If you’re looking to make money on short-term, low-risk debt instruments, you have several options. Treasury bills, commercial paper, municipal notes and federal agency short-term securities are among your choices for investment. U.S. government entities and corporations offer these instruments, as do other countries and businesses around the world.
According to Treasury Direct, Treasury bills carry a maturity date anywhere from a few days to 52 weeks. However, Treasury bills do not come with a stated interest rate. Rather, you purchase them at a discount relative to their face value. The difference between the purchase price and the face value is the return you generate from the instrument. Treasury bills do not require a substantial initial investment, either. Treasury Direct notes the minimum purchase amount for Treasury bills is $100 as of August 2014.
Commercial paper consists of promissory notes with short-term maturities, ranging up to 270 days or less, according to the Board of Governors of the Federal Reserve System. Corporations usually issue commercial paper in a bid to secure short-term financing, and the risk associated with each security dictates its stated and effective yield. Commercial paper is beneficial for investors and companies, with companies using the relatively inexpensive financing to fund operations and complete important transactions.
Municipalities often issue short-term notes, which are used to bridge the gap between the receipt of tax revenue and other funds. Reuters notes that there are different types of municipal notes, including tax anticipation notes, bond anticipation notes and revenue anticipation notes. These debt instruments are good if you’re looking for low-risk investments that typically come with insurance. This means that if the municipality defaults on its debt obligation, you’ll receive assistance from the insurance company in recouping your investment. You may also be eligible for tax-free interest on these instruments, depending on the note.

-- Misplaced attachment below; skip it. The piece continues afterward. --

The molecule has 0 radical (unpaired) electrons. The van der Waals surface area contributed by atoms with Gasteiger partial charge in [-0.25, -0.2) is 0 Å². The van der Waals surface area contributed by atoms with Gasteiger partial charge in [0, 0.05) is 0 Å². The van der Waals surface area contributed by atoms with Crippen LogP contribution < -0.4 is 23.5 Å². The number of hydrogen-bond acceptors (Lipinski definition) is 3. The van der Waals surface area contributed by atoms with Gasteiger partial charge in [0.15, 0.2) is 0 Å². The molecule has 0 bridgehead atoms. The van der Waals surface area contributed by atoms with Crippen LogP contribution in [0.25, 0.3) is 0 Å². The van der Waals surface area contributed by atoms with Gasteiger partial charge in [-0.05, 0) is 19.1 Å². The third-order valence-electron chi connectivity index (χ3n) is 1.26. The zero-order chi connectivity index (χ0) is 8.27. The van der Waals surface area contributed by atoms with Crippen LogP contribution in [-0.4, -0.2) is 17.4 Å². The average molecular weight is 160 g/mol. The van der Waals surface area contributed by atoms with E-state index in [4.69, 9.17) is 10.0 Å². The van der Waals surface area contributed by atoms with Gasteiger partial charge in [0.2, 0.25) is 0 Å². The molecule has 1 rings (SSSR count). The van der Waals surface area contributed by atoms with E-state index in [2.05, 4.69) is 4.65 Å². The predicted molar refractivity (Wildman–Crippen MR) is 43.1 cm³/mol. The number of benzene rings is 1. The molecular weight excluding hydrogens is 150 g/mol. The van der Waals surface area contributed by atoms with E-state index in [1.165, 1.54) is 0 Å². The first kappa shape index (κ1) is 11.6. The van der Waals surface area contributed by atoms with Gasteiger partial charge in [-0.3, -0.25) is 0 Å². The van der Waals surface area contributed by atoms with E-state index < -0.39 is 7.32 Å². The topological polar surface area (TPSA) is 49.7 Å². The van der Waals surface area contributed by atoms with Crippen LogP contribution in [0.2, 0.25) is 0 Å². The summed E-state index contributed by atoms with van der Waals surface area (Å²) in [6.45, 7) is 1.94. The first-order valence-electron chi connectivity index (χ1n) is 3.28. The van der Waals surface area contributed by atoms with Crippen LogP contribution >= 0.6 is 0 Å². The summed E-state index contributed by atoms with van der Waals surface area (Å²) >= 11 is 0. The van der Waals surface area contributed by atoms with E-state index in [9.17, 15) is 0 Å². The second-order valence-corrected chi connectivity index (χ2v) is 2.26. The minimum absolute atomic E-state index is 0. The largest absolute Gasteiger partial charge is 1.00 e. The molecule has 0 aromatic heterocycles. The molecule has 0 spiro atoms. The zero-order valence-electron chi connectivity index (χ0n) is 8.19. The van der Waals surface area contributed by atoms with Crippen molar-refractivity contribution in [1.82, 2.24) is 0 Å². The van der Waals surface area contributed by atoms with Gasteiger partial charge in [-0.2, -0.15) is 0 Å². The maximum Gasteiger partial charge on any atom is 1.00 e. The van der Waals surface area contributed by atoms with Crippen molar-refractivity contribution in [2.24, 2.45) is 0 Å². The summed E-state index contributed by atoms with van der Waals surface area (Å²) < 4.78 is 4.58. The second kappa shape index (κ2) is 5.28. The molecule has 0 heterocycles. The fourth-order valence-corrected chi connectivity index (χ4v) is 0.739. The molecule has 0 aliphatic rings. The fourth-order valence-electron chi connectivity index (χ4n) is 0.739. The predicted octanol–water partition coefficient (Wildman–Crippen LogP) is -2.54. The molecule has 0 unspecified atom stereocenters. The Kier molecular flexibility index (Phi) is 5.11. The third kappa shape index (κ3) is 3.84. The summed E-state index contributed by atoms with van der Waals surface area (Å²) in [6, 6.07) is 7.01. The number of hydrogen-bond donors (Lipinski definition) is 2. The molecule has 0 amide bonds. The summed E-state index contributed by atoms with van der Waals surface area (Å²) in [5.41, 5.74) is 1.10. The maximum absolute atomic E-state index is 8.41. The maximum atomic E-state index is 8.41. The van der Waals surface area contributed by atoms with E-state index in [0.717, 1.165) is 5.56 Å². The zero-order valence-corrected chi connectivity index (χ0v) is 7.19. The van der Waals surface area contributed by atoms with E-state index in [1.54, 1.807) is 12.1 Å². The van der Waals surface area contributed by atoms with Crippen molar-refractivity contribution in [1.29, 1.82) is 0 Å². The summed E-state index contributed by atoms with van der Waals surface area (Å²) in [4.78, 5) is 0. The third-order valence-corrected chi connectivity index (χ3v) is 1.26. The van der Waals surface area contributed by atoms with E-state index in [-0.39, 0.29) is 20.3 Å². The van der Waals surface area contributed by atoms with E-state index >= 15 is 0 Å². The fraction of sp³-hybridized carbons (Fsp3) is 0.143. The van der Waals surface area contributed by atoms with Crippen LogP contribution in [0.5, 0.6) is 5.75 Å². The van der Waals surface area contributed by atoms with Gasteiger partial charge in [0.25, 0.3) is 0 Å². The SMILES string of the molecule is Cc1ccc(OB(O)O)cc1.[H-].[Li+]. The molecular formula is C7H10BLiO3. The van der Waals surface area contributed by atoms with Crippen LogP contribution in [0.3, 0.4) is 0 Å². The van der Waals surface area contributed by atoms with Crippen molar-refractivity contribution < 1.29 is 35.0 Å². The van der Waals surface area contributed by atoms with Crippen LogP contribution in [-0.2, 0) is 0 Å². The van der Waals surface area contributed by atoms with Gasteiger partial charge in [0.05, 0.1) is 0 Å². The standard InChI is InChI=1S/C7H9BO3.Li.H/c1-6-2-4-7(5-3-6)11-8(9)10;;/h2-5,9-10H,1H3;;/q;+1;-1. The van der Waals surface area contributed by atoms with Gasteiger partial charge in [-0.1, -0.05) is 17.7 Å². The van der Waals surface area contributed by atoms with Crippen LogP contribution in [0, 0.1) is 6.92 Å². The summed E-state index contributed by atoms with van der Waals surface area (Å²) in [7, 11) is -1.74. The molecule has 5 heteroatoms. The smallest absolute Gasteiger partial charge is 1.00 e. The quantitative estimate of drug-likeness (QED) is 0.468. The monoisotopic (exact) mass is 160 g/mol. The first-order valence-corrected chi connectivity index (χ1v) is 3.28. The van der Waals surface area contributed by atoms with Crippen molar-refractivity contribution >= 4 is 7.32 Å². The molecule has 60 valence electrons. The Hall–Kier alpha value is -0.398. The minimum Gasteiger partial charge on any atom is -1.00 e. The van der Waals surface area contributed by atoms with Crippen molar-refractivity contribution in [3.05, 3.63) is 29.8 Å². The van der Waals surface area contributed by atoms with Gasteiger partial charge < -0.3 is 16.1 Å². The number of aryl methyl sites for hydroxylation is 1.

Federal Agency Short-term Securities
If you’re looking for a debt instrument that is backed by the U.S. government, but want a higher rate of interest than is typically offered with Treasury bills or notes, then federal agency short-term securities are an ideal investment. A number of government-related agencies that are not directly part of the government -- such as the Federal National Mortgage Association and the Federal Home Loan Bank -- need financing to fulfill their missions. Government-related agencies are sponsored by the U.S. government, but agency securities are not direct debt obligations of the federal government. Because the government backs these agencies, you face less risk when investing in these securities.
- National Treasury Management Agency: Short-term Instruments
- Euronext Short-Term Debt Instruments
- Treasury Direct: Treasury Bills
- Board of Governors of the Federal Reserve System: Commercial Paper
- Webster: U.S. Treasury + Government Agency Securities
- Reuters: Municipal Notes
- Morgan Stanley: US Treasury and Agency Securities
Joseph DeBenedetti is a financial writer with corporate accounting and quality assurance experience. He writes extensively online with an emphasis on current trends in finance. As a Quality Assurance Analyst, he honed his technical writing skills creating standard operating instructions for a consumer finance organization.